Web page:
90 mm Astrograph

Jack Schmidling Productions, Inc.
18016 Church Road ~ Marengo IL 60152
Phone:815 923 0031 ~ Fax:815 923 0032 ~ Email:arf@maxx.mc.net

Astrophotos JSP Homepage

This astrograph was built around a WWII vintage lens offered for sale by an individual on sci.astro.amateur. It was described as a B&L 508mm, F5.6 telephoto lens. After spending a few days in the machine shop and foundry, I ended up with a nice little astrograph that fits the niche between the 4 x 5 press camera and the 10" Newt.

The astrograph has a 4 x 5 film back but the field is restricted to a 2.5" circle of optimum quality, providing a field of about 7 degrees. The lens is useless at F 5.6 as the chromatic aberration is so severe that no reasonable focus is possible. However, at F 8, crisp focus is possible and only very bright stars show a chromatic halo.

The astrograph is mounted in the rings normally used for a guide scope and guiding is done through the 10".

[AG Photo]

90 mm Astrograph

Riding piggyback on the 10" Newt


The Pleiades

Scope: 90 mm Astrograph
EFL: 508 mm
Exposure: 30 min, F 11
Film: Hypered Techpan


This photo was taken at F11 before I realized that it only needed to be stopped down to F 8 to get rid of the chromatic aberration. In spite of this, some nebulosity is visible around Merope, the lower left star in the "dipper". It is hard to see in the scanned version but quite conspicuous on the print.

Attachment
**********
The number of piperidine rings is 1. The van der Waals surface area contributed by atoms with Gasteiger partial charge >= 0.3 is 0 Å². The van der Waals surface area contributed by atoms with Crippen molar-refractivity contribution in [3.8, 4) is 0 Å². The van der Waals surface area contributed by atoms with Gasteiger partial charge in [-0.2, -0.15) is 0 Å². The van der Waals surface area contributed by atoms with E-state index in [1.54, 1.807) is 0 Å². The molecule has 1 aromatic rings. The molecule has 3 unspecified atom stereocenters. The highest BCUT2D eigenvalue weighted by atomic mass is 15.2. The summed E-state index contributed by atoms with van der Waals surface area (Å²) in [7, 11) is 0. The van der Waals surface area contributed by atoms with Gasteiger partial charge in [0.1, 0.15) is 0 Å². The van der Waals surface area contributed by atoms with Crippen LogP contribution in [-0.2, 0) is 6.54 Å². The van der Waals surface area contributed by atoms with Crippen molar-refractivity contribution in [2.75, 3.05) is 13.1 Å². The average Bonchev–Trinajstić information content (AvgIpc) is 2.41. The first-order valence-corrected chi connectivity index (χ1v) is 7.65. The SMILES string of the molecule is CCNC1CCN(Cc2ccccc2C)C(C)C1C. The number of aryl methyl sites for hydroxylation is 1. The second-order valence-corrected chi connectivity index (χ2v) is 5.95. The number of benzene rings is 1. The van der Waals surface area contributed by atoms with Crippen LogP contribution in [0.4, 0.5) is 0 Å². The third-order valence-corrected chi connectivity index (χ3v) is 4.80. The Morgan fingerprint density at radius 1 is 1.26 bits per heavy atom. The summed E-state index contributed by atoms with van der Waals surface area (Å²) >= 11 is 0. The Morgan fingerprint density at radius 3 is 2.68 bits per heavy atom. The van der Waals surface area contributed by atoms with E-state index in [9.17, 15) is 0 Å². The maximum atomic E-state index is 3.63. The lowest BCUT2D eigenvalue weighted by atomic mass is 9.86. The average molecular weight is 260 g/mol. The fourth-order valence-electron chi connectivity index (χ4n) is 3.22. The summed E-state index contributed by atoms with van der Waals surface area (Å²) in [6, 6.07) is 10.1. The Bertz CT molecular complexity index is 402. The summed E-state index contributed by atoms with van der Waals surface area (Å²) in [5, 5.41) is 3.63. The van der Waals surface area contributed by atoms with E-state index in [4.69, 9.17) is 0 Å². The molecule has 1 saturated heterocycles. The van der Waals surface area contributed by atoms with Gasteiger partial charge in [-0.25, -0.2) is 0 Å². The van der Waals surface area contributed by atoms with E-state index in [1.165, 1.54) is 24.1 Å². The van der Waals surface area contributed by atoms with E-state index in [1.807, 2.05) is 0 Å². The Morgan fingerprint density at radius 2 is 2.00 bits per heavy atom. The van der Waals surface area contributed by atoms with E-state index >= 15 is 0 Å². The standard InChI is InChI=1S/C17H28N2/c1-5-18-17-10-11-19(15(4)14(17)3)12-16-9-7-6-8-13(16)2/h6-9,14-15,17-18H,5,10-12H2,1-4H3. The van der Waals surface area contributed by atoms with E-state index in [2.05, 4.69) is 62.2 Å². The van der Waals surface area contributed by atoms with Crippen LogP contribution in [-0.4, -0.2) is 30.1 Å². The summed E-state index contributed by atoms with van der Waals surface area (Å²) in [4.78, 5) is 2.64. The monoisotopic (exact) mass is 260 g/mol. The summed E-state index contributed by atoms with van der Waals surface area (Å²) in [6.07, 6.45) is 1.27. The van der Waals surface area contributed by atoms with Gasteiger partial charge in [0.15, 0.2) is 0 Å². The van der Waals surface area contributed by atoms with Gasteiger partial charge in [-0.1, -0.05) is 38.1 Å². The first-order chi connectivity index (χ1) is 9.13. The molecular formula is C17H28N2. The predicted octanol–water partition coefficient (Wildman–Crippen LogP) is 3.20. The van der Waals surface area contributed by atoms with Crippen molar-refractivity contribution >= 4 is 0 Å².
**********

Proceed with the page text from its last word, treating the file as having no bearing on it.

Scope: 90 mm Astrograph
EFL: 508 mm
Exposure: 60 min, F 8
Film: Hypered Techpan

COMMENTS: This photo was taken at F 8 for an effective aperture of about 2.5". We have all seen better pictures of M31 but after comparing this one with the one taken with my 8" Newt, I removed the latter from my M31 web page.

This object is simply too big for a normally configured Newt to get any detail at all at the edges of the galaxy. They just drop away like they are not there. This fact is nothing new to designers but it came to me as a slow learning process. The only way to get a good photo of M31 with a Newt is to center the edges in two separate photos. For a very dramatic example of how well this works go to the M31 feature on the Astrophoto page.


~ [Return to top of page]

JSP homepage